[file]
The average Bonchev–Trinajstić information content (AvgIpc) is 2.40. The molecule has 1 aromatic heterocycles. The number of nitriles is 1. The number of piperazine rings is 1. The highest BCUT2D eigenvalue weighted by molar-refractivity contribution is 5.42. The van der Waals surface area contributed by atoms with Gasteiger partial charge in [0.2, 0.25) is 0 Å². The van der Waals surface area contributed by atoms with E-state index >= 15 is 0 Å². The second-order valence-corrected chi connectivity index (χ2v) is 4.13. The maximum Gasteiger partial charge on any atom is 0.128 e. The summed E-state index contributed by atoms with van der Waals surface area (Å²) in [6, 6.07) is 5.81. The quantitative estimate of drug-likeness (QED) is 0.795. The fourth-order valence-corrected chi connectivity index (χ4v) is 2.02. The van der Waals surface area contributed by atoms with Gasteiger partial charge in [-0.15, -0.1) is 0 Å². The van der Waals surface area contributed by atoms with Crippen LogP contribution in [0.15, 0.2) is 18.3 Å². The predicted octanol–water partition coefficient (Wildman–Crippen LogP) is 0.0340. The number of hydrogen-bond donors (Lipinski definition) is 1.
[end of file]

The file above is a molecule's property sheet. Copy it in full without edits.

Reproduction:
The average Bonchev–Trinajstić information content (AvgIpc) is 2.40. The molecule has 1 aromatic heterocycles. The number of nitriles is 1. The number of piperazine rings is 1. The highest BCUT2D eigenvalue weighted by molar-refractivity contribution is 5.42. The van der Waals surface area contributed by atoms with Gasteiger partial charge in [0.2, 0.25) is 0 Å². The van der Waals surface area contributed by atoms with E-state index >= 15 is 0 Å². The second-order valence-corrected chi connectivity index (χ2v) is 4.13. The maximum Gasteiger partial charge on any atom is 0.128 e. The summed E-state index contributed by atoms with van der Waals surface area (Å²) in [6, 6.07) is 5.81. The quantitative estimate of drug-likeness (QED) is 0.795. The fourth-order valence-corrected chi connectivity index (χ4v) is 2.02. The van der Waals surface area contributed by atoms with Gasteiger partial charge in [-0.15, -0.1) is 0 Å². The van der Waals surface area contributed by atoms with Crippen LogP contribution in [0.15, 0.2) is 18.3 Å². The predicted octanol–water partition coefficient (Wildman–Crippen LogP) is 0.0340. The number of hydrogen-bond donors (Lipinski definition) is 1.